History of the Scots Guards (1946–present)
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The Scots Guards are a regiment of the British Army. The regiment cherishes its traditions, especially on the parade ground where the scarlet uniform and bearskin have become synonymous with the regiment and the other Guards regiments. The regiment takes part in numerous events, most notably the Beating Retreat, Changing of the Guard, Queen's Birthday Parade, Remembrance Sunday and State Visits. The Guards' regiments ceremonial uniforms differ from each other only slightly, the differentiations being in the tunic and the type of plume on the bearskin, if any, they have. The Scots Guards uniform consists of tunic buttons in threes, the Order of the Thistle on the shoulder badge, the Thistle on the collar badge and no plume on the bearskin.
World War II history
A declining empire
Both battalions were back in the UK by 1946, having returned from Germany and Trieste respectively. In 1948, the 1st Battalion assumed the role of Guards Training Battalion, a role that lasted until 1951.
The 2nd Battalion was once more involved in war, however, when it deployed to Malaya during the native insurgency there as part of the 2nd Guards Brigade. The State of Emergency in Malaya had been declared in June after increased violence and terrorist acts against British, Asian and other citizens were perpetrated by the Malayan Races Liberation Army (MRLA), an organisation made up largely of ethnic Chinese Communists who opposed the creation of the Federation of Malaya as they believed it did not directly lead to the creation of a Communist state, and also opposed the British Empire. The Communist insurgents were originally known as 'Bandits' but this was soon replaced with the term CT (Communist Terrorist). The battalion arrived in Malaya in October with the rest of the Guards Brigade and in 1950, the battalion joined the 18th Infantry Brigade, the retitled 2nd Guards Brigade.
During its time in Malaya, the 2nd Battalion performed a variety of duties, including, in their involvement in the Emergency, guarding duties due to the Malayan Police's manpower problems, but also performed more aggressive tasks, such as patrolling into the dense jungle, hunting for CT. The patrols were difficult for the Commonwealth forces, who did not know where the CT lurked, and who had to contend with all the many aspects of the jungle, such as the diverse animals and sounds that make the jungle their home (especially leeches), and the claustrophobia of such a place, with the soldiers having probably been accustomed to living in relatively wide-open cities. A very apparent danger was the deadly booby traps laid by the CT. Patrols at times, despite hard slogging in the energy-sapping jungle, gave very little to show for the hard-work, but when contact was made with the CT, it invariably ended in fierce, close-quarters combat, with much valour and professionalism often displayed by the battalion. In 1948, the Scots Guards were involved in the Batang Kali massacre. By the time the battalion departed Malaya in 1951 for home. it had lost thirteen officers and other ranks. The Emergency was declared over on 31 July 1960, the Communists had been defeated.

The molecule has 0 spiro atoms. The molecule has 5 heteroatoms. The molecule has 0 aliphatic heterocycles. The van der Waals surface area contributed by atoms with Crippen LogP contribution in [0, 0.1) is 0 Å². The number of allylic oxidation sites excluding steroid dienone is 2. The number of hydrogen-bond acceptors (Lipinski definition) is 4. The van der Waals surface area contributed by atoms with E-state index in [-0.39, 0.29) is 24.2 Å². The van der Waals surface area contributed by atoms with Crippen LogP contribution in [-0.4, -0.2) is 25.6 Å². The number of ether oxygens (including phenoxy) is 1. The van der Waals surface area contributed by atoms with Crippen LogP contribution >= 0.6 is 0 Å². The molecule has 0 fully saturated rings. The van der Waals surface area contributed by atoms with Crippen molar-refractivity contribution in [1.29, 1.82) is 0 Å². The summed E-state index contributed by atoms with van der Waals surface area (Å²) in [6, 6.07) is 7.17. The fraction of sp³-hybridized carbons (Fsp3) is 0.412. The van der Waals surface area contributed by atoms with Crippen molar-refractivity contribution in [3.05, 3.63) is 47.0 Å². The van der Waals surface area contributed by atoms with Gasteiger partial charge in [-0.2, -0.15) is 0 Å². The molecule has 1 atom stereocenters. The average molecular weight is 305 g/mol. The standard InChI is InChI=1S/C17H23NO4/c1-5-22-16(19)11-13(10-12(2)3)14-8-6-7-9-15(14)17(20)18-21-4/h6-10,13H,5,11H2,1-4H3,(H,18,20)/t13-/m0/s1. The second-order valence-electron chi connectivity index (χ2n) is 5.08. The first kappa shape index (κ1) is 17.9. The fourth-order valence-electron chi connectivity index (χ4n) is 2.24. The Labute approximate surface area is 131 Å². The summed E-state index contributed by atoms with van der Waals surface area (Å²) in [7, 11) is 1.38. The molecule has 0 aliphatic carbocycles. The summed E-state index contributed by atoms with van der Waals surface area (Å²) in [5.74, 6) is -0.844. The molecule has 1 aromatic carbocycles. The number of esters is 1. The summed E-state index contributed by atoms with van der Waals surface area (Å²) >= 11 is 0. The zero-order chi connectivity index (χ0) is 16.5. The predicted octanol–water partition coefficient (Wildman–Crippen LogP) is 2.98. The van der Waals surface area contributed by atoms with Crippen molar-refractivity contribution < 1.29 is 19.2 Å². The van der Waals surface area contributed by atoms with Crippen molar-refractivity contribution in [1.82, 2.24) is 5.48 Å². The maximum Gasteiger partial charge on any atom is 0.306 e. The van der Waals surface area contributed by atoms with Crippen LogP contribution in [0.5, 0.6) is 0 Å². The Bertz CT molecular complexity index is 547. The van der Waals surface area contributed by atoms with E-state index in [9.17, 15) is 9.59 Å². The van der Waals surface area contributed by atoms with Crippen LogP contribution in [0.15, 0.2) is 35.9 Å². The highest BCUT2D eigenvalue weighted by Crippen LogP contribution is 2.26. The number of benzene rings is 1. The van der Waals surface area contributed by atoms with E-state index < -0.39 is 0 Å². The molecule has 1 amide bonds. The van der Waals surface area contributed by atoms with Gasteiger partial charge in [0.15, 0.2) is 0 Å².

In late 1951, the 1st Battalion deployed to Cyprus with the rest of the 32nd Guards Brigade, and in February the following year, the battalion deployed to the Suez Canal Zone, Egypt which was experiencing strife within the Zone, fomented by the Egyptian Government (as well as newspapers) who, in 1951, had unilaterally abrogated the Anglo-Egyptian Treaty of 1936 which had given the British a base in the Suez Canal Zone, and was intended to expire in 1956. During its time in Egypt, the battalion performed a number of tasks, including the usual patrolling and guarding, which at times, tended to be monotonous and uneventful, though at others, such duties sometimes involved incidents which included coming under attack from Egyptians, including by snipers as well as rioting taking place. The battalion remained in Egypt until late 1954, when it, and the rest of the 32nd Guards Brigade, departed after a Treaty was signed between the two countries, which agreed that British and Egyptian technicians would maintain the base, and that a gradual phase-out of British forces in Egypt would begin, with the last British forces leaving Egypt in June 1956. During its time in Egypt the battalion suffered a single fatality.
Also in 1952, Queen Elizabeth succeeded to the throne, and became the regiment's fifth Colonel-in-Chief since the first, King Edward VII, in 1901. Also in 1952, the regiment formed a new alliance with the 3rd Battalion, The Royal Australian Regiment, an alliance that remains intact as of 2004. In July 1953, the 2nd Battalion deployed to West Germany to join the 4th Guards Brigade at Hubbelrath, part of the British Army of the Rhine, and returned home in 1957. That year the 1st Battalion headed for Hubbelrath to join the 4th Guards Brigade and remained there until 1960 when it too returned home to the UK. In February 1962, the 2nd Battalion arrived in Kenya where it joined the 24th Infantry Brigade. While there the battalion operated in support of the civil power there, which included in 1964, assistance during the mutiny of the 1st Battalion, The Kenya Rifles and in Uganda, sent a company to help in quelling the mutiny of the 1st Battalion, The Uganda Rifles, and the battalion departed Kenya that same year for home.